Despite the testimony of Nathan and the girlfriend of the original suspect, Nathan is convicted on all counts. The prosecution argued that Nathan acted alone and, despite the evidence that the gang members had some involvement, he was convicted under the facts that he was entirely alone. No motive was presented by the prosecution—other than the theft of the cigarettes. At his sentencing hearing, the prosecution presents the only evidence of a prior criminal record Nathan has: one curfew violation for visiting that 7-11 months before. The defense attorney for Nathan declines to present any witnesses that have volunteered to speak on his behalf.

It is known, but not presented at the hearing, that Nathan was raised in the typical middle-class neighborhood. His parents, however, both had prior felony convictions for tax-evasion and were severe alcoholics. His mother was once known as "Madame Butterfly" for operating the largest prostitution ring in Oklahoma before her conviction. Nathan himself was an average student, getting B’s and C’s, and (as presented by the prosecution) had only been in trouble once for fighting with a member of the gang he would later attempt to join. For this he had received the minimum 3 day suspension. This occurred about 6 months prior to the murder. After this, however, Nathan became despondent, paranoid and fearful of his safety. Though never reported to police, about a month prior to the murder Nathan took a gun from the dresser of his best-friend’s parents. The gun was retrieved two days later after it was found missing. Nathan told his friend it was for protection against some guys that were after him.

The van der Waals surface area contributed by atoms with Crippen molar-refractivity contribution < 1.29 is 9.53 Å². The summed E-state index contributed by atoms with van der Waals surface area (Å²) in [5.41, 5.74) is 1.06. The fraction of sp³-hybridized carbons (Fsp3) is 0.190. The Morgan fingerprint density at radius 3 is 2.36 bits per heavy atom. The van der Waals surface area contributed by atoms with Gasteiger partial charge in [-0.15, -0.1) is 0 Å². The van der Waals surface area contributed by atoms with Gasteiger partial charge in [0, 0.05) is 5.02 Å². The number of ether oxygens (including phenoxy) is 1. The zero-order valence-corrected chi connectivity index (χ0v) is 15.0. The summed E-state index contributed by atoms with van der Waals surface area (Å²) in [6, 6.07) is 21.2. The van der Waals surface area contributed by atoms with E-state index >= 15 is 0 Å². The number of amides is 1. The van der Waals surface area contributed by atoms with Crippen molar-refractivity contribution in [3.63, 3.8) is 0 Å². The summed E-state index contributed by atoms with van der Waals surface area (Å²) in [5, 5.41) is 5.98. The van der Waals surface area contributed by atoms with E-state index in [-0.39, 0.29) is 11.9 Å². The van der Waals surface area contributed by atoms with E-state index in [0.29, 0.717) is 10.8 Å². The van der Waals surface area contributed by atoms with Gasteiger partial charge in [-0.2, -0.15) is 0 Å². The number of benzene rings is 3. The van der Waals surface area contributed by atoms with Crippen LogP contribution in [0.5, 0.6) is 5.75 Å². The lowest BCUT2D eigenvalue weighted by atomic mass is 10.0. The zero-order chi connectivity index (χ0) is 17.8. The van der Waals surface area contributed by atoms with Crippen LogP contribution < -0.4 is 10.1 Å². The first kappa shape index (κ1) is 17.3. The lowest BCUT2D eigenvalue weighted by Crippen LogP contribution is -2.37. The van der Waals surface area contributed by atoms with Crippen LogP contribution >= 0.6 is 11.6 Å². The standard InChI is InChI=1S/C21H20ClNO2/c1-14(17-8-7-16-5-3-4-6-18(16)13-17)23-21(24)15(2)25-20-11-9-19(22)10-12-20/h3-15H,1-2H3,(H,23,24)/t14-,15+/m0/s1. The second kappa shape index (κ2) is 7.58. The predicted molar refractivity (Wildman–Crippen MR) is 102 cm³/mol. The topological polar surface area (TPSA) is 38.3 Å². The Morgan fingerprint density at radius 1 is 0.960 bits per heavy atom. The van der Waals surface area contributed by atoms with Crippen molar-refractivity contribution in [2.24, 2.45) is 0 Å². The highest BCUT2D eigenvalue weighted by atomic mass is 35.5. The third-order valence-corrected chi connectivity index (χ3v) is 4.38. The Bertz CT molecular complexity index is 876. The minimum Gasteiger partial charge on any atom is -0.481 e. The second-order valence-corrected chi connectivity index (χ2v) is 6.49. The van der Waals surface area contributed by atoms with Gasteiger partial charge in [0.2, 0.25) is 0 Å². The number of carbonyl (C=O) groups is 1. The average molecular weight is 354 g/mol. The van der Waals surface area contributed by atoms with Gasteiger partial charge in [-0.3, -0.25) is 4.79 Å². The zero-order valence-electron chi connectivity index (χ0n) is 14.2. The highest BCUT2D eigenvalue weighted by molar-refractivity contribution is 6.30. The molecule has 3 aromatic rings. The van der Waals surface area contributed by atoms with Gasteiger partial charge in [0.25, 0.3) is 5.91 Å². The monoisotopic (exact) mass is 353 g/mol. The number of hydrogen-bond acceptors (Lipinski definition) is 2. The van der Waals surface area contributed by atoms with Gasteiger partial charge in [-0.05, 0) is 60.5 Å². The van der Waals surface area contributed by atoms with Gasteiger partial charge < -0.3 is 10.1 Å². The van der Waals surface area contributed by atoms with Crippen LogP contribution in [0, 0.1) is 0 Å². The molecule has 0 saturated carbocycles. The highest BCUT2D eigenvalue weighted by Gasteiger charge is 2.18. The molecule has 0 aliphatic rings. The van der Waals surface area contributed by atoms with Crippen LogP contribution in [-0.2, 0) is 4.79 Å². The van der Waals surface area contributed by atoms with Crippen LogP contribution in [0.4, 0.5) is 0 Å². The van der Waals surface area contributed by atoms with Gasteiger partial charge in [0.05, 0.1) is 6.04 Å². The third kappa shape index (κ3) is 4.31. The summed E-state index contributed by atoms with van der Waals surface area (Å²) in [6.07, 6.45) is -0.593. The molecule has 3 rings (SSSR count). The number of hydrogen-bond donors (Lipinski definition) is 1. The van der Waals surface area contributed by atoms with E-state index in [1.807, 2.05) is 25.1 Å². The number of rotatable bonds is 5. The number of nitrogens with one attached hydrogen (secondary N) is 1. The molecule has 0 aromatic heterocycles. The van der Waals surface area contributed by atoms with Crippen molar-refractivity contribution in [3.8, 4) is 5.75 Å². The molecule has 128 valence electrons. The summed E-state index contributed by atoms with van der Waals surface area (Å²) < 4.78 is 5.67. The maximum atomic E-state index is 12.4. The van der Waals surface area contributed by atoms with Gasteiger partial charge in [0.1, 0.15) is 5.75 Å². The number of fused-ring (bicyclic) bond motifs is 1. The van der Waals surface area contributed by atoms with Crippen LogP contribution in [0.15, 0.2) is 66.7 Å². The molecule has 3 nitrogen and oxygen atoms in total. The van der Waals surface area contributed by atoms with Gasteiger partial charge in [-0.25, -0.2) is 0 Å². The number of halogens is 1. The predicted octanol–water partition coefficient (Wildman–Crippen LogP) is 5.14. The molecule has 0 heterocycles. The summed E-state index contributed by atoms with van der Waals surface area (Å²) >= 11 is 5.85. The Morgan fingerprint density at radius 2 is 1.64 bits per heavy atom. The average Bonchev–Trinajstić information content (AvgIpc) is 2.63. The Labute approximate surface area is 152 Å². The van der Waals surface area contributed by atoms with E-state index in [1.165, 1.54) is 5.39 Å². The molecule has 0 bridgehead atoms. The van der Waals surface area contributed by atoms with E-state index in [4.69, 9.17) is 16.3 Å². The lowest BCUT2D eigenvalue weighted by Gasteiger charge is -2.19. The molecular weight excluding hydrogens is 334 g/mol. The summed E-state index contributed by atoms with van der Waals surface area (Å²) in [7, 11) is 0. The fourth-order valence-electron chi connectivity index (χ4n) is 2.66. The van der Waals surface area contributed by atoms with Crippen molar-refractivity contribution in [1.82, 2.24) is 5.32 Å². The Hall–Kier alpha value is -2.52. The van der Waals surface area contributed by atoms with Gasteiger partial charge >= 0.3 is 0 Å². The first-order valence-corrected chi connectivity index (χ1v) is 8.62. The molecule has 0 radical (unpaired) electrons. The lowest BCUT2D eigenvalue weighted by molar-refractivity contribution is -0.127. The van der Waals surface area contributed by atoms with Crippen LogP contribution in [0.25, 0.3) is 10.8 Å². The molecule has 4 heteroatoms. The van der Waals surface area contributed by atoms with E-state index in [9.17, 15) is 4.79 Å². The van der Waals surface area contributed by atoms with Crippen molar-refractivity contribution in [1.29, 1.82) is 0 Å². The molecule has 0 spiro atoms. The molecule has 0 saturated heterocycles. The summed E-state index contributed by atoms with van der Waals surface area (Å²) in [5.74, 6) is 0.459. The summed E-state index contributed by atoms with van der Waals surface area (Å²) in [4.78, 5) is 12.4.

He was sentenced to life imprisonment with the possibility of parole when he is, I believe, 51 or 52 years old.

Nathan's lawyer was some big-shot attorney from the state capital that took the case pro bono. He, I assumed, was looking for the publicity that would come with trying the first case under Oklahoma’s new “Reverse-Certification” law. It was a rather infamous case at the time. The attorney only met with Nathan once before trial began. He only met with Nathan’s parents twice prior to the trial. He declined to speak to anyone offering to testify as a character witness on Nathan’s behalf. In short, I don’t think he cared.